PFOA 2005
July 7, 2005. DuPont disputes EPA's C-8 review.
By Jeff Montgomery. The News Journal (Delaware).

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July 7, 2005

The News Journal (Delaware)

DuPont disputes EPA's C-8 review


The DuPont Co. stepped up its safety claims Wednesday for a chemical used to make Teflon and thousands of other products and coatings as a federal science panel reviewed a separate warning of potential cancer links.

Company officials stressed their recent and updated human health studies involving perfluorooctanoic acid, or PFOA, during a teleconference convened by a panel of the Environmental Protection Agency's Science Advisory Board.

A board advisory group last month tentatively reported the synthetic compound, sometimes referred to as C-8 by DuPont, rates listing as a "likely" carcinogen, in a finding based in part on animal studies.

DuPont chief toxicologist Dr. Robert Rickard said Wednesday that "no human health effects are known to be caused by PFOA even in workers who have significantly higher exposure levels than the general population."

"Since humans, not laboratory animals, are the ultimate target for the PFOA risk assessment, this is important new information in the growing body of research on PFOA," Rickard said in a statement.

DuPont earlier this year reported a finding that testing had found Teflon-coated cookware to be free of PFOA residues.

Richard Wiles, senior vice president of the Environmental Working Group, a nonprofit organization based in Washington, said late Wednesday that DuPont already had offered similar defenses for PFOA. Wiles said the federal science group should forward to the EPA a formal recommendation for listing PFOA as a likely carcinogen.

"I don't think anything that DuPont said today or in its statement changes that conclusion," Wiles said. "The real concern for DuPont is that they're heavily invested in this type of chemical."

DuPont is facing EPA enforcement action and a grand jury investigation targeting delays and other problems in reporting concerns about the health effects of the chemical. The company also agreed earlier this year to pay $107.6 million to settle claims that PFOA contaminated water supplies around the DuPont Washington Works facility near Parkersburg, W.Va. Terms of the agreement could cost the company millions more if the pollution is linked to health problems.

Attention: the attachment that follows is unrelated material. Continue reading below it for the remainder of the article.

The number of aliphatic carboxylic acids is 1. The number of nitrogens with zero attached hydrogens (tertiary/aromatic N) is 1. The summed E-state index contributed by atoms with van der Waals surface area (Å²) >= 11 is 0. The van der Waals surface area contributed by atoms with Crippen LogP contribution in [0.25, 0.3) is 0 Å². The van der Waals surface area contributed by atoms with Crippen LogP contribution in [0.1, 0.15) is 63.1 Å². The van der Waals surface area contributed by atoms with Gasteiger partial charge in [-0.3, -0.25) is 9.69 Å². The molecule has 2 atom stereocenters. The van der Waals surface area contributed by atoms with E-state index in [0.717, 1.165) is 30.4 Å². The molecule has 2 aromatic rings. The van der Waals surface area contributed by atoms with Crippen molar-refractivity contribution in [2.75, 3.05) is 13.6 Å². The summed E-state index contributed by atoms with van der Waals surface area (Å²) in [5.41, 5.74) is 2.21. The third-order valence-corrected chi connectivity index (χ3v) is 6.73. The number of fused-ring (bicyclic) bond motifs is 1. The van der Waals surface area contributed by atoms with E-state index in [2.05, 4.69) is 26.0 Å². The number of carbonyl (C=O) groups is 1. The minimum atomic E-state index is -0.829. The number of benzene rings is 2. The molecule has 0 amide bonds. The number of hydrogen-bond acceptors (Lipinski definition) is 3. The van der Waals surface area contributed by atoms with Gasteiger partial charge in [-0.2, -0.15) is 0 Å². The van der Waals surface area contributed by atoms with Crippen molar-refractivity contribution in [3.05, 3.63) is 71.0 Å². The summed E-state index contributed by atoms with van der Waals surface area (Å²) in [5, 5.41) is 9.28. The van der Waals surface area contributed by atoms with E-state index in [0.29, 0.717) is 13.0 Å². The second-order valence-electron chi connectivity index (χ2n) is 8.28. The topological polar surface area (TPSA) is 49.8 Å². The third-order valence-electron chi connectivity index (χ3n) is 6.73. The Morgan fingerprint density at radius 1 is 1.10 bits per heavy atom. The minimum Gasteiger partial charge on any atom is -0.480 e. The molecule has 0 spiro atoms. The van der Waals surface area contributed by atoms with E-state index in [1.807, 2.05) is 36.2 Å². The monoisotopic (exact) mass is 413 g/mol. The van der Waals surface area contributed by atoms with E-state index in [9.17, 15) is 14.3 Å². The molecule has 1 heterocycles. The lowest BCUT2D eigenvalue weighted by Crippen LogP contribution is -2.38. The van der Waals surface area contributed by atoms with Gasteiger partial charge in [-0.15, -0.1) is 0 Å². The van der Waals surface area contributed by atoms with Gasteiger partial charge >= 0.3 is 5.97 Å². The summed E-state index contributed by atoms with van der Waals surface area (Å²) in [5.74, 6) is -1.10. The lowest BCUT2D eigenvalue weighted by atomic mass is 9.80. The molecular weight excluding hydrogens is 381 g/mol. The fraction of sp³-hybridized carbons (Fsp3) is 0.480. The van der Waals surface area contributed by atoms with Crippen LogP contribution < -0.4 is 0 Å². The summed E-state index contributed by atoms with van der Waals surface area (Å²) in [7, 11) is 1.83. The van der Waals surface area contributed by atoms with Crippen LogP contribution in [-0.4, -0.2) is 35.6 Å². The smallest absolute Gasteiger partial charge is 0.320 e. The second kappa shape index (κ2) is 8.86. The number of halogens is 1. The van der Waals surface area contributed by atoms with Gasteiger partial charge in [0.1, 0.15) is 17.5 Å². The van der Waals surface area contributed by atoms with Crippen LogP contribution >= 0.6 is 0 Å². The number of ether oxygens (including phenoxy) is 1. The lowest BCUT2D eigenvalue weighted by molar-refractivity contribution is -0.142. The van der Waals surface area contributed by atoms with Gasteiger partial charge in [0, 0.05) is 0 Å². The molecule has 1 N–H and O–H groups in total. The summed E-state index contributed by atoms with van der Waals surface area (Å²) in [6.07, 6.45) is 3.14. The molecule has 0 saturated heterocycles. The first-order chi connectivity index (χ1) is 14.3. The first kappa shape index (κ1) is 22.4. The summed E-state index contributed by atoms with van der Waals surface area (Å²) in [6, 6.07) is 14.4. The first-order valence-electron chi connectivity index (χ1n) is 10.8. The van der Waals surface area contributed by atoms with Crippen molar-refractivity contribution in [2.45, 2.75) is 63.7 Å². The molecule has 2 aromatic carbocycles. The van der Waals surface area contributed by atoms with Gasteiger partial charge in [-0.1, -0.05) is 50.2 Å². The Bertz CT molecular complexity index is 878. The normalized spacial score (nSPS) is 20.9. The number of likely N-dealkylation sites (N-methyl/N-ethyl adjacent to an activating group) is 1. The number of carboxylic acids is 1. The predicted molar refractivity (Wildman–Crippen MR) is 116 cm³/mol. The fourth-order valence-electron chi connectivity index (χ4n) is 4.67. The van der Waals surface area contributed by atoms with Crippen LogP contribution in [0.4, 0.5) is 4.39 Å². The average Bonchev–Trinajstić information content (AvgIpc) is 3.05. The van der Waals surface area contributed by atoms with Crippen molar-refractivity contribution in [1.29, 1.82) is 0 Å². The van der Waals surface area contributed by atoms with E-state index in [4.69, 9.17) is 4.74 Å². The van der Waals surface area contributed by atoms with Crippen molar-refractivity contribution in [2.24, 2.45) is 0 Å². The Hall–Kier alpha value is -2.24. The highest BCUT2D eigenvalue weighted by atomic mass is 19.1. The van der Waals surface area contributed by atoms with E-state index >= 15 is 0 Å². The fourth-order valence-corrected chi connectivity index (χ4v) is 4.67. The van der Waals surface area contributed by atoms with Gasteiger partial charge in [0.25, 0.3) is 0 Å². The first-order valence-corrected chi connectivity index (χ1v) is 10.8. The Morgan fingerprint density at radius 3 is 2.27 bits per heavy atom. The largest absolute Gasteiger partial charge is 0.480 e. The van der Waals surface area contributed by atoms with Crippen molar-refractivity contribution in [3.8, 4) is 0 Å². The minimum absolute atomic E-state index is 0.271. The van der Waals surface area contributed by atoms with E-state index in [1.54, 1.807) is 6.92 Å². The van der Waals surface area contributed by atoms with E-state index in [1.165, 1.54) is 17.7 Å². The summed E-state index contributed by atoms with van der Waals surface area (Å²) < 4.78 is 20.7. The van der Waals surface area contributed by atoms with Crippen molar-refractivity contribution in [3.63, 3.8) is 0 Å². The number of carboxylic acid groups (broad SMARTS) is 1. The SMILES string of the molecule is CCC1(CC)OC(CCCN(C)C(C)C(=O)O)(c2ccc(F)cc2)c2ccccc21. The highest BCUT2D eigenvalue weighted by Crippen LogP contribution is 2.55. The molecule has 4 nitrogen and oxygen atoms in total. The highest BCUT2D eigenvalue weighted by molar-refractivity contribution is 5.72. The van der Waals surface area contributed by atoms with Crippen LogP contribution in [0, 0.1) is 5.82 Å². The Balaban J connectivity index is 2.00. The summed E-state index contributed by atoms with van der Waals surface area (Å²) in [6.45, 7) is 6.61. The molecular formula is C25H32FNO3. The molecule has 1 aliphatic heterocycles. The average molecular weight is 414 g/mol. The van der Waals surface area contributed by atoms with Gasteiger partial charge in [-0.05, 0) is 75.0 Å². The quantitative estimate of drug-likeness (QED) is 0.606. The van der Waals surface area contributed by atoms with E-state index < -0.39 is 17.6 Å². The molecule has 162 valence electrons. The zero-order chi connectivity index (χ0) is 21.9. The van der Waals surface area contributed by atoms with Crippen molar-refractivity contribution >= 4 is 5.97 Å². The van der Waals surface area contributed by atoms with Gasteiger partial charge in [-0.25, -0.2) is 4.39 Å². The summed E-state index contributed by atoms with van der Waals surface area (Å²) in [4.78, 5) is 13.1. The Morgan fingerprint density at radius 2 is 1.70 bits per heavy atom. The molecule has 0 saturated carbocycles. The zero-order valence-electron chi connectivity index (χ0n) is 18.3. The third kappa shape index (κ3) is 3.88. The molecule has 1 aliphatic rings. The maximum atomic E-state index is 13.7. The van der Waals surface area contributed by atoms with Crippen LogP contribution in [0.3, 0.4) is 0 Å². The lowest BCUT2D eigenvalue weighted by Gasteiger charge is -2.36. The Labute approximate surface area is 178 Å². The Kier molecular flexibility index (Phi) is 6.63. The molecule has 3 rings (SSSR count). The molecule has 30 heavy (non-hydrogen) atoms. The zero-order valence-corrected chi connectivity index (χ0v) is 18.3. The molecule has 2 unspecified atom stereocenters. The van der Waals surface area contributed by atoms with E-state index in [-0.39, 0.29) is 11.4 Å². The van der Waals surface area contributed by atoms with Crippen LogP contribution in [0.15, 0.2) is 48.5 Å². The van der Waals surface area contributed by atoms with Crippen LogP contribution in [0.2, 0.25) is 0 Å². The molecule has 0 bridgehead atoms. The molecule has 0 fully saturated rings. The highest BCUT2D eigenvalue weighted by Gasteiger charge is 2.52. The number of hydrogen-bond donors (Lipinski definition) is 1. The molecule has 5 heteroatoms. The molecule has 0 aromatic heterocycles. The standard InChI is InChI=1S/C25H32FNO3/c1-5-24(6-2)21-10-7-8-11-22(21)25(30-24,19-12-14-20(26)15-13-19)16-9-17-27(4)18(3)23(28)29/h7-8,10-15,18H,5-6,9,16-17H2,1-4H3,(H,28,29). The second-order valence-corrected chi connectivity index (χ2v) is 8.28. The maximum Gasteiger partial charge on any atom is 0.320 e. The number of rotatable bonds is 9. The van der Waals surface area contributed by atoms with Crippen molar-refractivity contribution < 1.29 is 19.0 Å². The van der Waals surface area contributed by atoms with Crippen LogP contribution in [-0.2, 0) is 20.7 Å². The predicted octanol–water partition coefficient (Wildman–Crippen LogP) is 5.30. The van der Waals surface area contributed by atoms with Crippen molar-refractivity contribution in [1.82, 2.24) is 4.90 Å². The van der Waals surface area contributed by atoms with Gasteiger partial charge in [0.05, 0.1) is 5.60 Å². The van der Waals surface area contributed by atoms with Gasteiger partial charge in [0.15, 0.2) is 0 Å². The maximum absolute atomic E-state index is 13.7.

PFOAs are used to make fluoropolymers, used in turn to give nonstick or other special qualities to a wide variety of products, including paints and textiles and coatings on wires and fast-food cartons.

Researchers have raised increasing concerns that PFOA can linger in the environment for thousands of years and build up in living tissues as it is released by factories or the breakdown of products. Tests have found the compound in the bloodstreams of people around the globe.

"The more you test the more toxic they appear to be," Wiles said.

Company studies did detect what DuPont described as a "modest" increase in cholesterol levels for its highest exposed workers.

"Additional research is investigating whether this association is caused by PFOA exposure or is related to some other variable," said Sol Sax, DuPont chief medical officer.

Contact Jeff Montgomery at 678-4277 or

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